The Novel ' The Last Of The Mochicans ' And ' Uncle Tom 's Cabin '

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During the nineteenth century America’s population saw its largest increase, in which mass immigration occurred. This saw an increase in culture and racial differences as movement was commonly based on those wanting to move away from war, starvation or other forms of oppression. It is how writers of the nineteenth century presented the ‘objective history through literature and turned it instead to the business of myth-making’ (Wardrop, 1997, p. P2) which is an interest of mine. My aim is to focus on the emergence and portrayal of women in sentimental fiction during the nineteenth century, through Coopers novel The Last of the Mochicans (Cooper, 1826) and Stowe’s novel Uncle Tom’s Cabin (Stowe, 1999). The framework of my discussion will be…show more content…
Stowe’s novel however was intended on having a cultural impact on its readers, the novel has direct references to the Fugitive Slave Act, abolition movement and its influence on the shift in racial politics. Uncle Tom’s cabin reinforces racial thinking upon its readers and reflects Stowe’s colonialist viewpoints.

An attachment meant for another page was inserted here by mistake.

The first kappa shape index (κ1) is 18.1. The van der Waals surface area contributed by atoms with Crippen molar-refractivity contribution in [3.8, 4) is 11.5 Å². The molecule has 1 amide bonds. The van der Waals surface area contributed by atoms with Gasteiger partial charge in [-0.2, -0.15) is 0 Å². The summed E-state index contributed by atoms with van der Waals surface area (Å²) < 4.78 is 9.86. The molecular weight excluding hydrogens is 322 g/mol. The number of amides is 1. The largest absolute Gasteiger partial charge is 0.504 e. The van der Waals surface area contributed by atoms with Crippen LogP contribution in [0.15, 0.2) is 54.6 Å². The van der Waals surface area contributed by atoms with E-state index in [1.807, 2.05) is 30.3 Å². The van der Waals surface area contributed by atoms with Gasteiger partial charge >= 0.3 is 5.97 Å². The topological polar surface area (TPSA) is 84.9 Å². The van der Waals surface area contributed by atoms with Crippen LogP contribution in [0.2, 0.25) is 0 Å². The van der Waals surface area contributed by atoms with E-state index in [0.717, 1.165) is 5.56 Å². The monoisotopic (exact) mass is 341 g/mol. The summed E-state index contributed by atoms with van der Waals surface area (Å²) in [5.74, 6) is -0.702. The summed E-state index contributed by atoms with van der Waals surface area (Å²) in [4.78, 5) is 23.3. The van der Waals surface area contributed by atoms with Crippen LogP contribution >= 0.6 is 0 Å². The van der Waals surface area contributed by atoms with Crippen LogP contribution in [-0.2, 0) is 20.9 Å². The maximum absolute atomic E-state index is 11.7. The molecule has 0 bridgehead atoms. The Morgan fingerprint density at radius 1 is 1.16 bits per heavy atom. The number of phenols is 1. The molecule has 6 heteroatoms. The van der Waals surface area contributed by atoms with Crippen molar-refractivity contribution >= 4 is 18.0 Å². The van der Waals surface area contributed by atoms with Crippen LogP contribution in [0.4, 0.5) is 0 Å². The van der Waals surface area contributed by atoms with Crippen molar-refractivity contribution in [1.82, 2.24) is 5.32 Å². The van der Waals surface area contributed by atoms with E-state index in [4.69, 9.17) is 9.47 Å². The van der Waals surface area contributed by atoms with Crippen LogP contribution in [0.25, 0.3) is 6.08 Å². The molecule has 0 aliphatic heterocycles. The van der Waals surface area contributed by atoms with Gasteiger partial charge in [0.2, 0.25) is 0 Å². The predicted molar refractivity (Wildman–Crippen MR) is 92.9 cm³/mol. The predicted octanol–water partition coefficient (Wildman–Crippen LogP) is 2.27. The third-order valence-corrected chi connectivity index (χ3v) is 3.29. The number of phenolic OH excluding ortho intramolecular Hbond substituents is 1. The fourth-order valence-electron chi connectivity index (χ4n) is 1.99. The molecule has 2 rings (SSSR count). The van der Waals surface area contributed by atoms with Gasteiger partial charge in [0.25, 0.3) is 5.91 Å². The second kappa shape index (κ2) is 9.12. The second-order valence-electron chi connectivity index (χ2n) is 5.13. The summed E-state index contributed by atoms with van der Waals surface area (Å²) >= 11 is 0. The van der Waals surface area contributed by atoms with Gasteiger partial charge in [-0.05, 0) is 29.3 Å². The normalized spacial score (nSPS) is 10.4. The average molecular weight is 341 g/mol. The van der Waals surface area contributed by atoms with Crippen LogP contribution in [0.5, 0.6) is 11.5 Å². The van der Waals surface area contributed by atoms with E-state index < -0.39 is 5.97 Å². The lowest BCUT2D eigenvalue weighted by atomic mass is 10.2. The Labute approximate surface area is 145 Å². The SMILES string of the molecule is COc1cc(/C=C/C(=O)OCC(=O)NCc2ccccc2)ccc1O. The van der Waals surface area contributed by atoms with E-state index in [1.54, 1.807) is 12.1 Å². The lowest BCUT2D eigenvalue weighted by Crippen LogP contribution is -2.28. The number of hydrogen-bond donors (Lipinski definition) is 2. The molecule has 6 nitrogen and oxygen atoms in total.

Not only were their intentions and approaches of the novels opposing but their racial representations through female characters’ clash to. Within Last of the Mohicans the perception of race gender identity is represented through the two sisters, Alice and Cora. Cooper has established the two females in ‘a duality that can never be integrated: light/dark, feminine/unfeminine, pure/tainted’ (Wardrop, 1997, p. 63). It is binaries such as these which have led to Alice being presented as a weak and dependent character, a counteracting character to her determined and fiery sister Cora. Alice, a white female character and the child of Colonel Munro is initially portrayed as an innocent, pure and sexually naïve female who was most ‘juvenile in her appearance’ and ‘permitted glimpses of her dazzling complexion, fair golden hair, and bright blue eyes…’ (Cooper, 488). Coopers first description of Alice clearly fits the ideology of “white blooded” characters, referring to her ‘golden hair’ and ‘bright blue eyes’. This initial imagery created reflects a positive outlook on Alice, linking the gold and blue to nature and her ‘dazzling complexion’ to

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